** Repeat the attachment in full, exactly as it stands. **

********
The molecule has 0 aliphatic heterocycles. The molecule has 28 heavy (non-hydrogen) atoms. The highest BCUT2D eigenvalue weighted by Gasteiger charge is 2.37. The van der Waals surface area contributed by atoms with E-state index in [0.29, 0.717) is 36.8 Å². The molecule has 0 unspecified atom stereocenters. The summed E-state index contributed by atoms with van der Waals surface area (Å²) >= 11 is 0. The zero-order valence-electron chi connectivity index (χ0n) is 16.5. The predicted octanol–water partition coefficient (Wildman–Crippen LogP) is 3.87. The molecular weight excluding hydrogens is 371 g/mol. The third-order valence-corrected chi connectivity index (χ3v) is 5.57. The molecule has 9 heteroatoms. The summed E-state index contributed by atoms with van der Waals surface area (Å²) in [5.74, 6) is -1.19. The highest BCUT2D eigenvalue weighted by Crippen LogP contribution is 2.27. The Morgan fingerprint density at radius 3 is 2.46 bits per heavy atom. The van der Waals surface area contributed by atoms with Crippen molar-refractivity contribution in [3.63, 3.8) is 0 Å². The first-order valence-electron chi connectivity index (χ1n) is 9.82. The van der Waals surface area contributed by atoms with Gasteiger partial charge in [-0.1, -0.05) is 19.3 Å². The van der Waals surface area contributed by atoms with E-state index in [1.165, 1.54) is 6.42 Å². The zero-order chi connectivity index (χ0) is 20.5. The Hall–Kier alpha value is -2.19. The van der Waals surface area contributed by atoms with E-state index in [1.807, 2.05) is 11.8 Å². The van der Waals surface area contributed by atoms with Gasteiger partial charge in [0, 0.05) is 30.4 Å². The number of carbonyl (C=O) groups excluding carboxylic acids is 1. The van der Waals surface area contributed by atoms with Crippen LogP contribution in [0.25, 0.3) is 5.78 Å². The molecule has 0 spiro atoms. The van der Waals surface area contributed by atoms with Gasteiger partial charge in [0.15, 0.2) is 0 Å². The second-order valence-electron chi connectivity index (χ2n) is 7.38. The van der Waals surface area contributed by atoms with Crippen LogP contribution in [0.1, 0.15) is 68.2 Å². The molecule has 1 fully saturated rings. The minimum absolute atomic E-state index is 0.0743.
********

The molecule has 0 aliphatic heterocycles. The molecule has 28 heavy (non-hydrogen) atoms. The highest BCUT2D eigenvalue weighted by Gasteiger charge is 2.37. The van der Waals surface area contributed by atoms with E-state index in [0.29, 0.717) is 36.8 Å². The molecule has 0 unspecified atom stereocenters. The summed E-state index contributed by atoms with van der Waals surface area (Å²) >= 11 is 0. The zero-order valence-electron chi connectivity index (χ0n) is 16.5. The predicted octanol–water partition coefficient (Wildman–Crippen LogP) is 3.87. The molecular weight excluding hydrogens is 371 g/mol. The third-order valence-corrected chi connectivity index (χ3v) is 5.57. The molecule has 9 heteroatoms. The summed E-state index contributed by atoms with van der Waals surface area (Å²) in [5.74, 6) is -1.19. The highest BCUT2D eigenvalue weighted by Crippen LogP contribution is 2.27. The Morgan fingerprint density at radius 3 is 2.46 bits per heavy atom. The van der Waals surface area contributed by atoms with Crippen molar-refractivity contribution in [3.63, 3.8) is 0 Å². The first-order valence-electron chi connectivity index (χ1n) is 9.82. The van der Waals surface area contributed by atoms with Gasteiger partial charge in [-0.1, -0.05) is 19.3 Å². The van der Waals surface area contributed by atoms with E-state index in [1.165, 1.54) is 6.42 Å². The zero-order chi connectivity index (χ0) is 20.5. The Hall–Kier alpha value is -2.19. The van der Waals surface area contributed by atoms with E-state index in [1.807, 2.05) is 11.8 Å². The van der Waals surface area contributed by atoms with Gasteiger partial charge in [0, 0.05) is 30.4 Å². The number of carbonyl (C=O) groups excluding carboxylic acids is 1. The van der Waals surface area contributed by atoms with Crippen LogP contribution in [0.25, 0.3) is 5.78 Å². The molecule has 0 spiro atoms. The van der Waals surface area contributed by atoms with Gasteiger partial charge in [0.15, 0.2) is 0 Å². The second-order valence-electron chi connectivity index (χ2n) is 7.38. The van der Waals surface area contributed by atoms with Crippen LogP contribution in [0.1, 0.15) is 68.2 Å². The molecule has 1 fully saturated rings. The minimum absolute atomic E-state index is 0.0743.